BATON ROUGE, La. (BRPROUD) — The Supreme Court heard arguments Wednesday in a case that could decide whether hundreds of Louisiana inmates convicted by non-unanimous juries get new trials.
The case stems from Thedrick Edwards, who a split jury convicted of aggravated rape, aggravated kidnapping and armed robbery after a 2006 Baton Rouge crime spree.
A jury convicted Edwards, who is Black, with 10-2 verdicts on the robbery charges — then 11-1 verdicts on the other charges. His attorney, Andre Belanger, has noted that the lone Black juror had voted to acquit him.
“Louisiana’s non-unanimous jury scheme was thoroughly racist and discriminatory in its origin,” Belanger told the justices.
Louisiana voters agreed in 2018 to require unanimous jury verdicts in future convictions, thus aligning the state with most others. But because the new rule has not applied to verdicts reached before 2019, more than 1,500 inmates convicted by split decisions remain in the state’s prison system, according to the Promise of Justice Initiative.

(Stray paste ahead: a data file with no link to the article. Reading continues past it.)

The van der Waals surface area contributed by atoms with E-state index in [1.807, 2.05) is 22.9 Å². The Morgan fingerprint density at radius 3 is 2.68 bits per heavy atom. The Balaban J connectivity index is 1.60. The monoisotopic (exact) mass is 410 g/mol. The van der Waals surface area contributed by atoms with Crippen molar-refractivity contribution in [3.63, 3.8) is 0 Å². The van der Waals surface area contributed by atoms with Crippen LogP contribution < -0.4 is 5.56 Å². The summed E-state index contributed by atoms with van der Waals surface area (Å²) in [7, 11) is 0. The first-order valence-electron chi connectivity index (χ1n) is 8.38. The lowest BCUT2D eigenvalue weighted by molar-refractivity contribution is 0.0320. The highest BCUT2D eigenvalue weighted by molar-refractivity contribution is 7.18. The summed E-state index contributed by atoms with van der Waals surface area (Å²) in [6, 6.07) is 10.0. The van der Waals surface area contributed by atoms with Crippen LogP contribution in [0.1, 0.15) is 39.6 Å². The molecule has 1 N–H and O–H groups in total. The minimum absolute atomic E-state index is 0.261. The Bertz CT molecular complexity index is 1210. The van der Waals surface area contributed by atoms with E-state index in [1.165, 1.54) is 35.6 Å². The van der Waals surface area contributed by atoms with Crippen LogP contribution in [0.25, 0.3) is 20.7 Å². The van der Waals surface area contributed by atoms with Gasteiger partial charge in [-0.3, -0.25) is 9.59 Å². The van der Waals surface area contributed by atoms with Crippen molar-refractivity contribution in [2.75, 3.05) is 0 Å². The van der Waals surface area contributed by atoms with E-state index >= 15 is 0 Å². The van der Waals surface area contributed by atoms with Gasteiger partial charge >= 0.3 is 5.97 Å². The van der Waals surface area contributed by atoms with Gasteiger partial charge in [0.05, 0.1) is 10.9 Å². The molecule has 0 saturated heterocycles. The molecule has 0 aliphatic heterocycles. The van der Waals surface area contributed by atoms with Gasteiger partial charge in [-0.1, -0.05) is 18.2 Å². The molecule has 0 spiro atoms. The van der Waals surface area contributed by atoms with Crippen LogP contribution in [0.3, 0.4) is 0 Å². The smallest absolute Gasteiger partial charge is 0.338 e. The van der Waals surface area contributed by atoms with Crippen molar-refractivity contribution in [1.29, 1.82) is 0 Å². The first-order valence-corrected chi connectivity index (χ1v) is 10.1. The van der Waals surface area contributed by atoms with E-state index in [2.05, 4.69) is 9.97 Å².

The state’s solicitor general, Liz Murrill, opposes applying the new jury threshold rule retroactively. She told the court Wednesday that siding with Edwards would prompt backlogs in Louisiana courts.
“Requiring new trials and long criminal cases would be impossible in sum and particularly unfair to victims in these crimes,” she said.
East Baton Rouge Parish District Attorney Hillar Moore — who supports requiring unanimity in trials moving forward — agrees with Murrill’s argument regarding past verdicts.
“Surely we have so many people from cases back in the seventies and eighties, those people are dead, no longer around,” Moore said in an interview Wednesday. “Things are destroyed, cases are gone. Witnesses memories are gone. That would be extremely difficult to do.”
But those who support revisiting previous cases say the resources tied to doing so would be worth the costs.
“Judicial expediency and the cost of a new trial really has to be weighed with whether people are languishing in prison on a wrongful conviction,” said Mary-Patricia Wray, who has advocated on behalf of criminal justice reform groups across the state.
“We should accept these cases being retried or whatever process they would have to go through,” said Jerome Morgan, who spent 20 years in prison after a split jury convicted him of a crime a judge later ruled he did not do. “That’s our responsibility as a society, as a government and as a court system.”
The Supreme Court could decide on the case, Edwards v. Vannoy, within the coming months.
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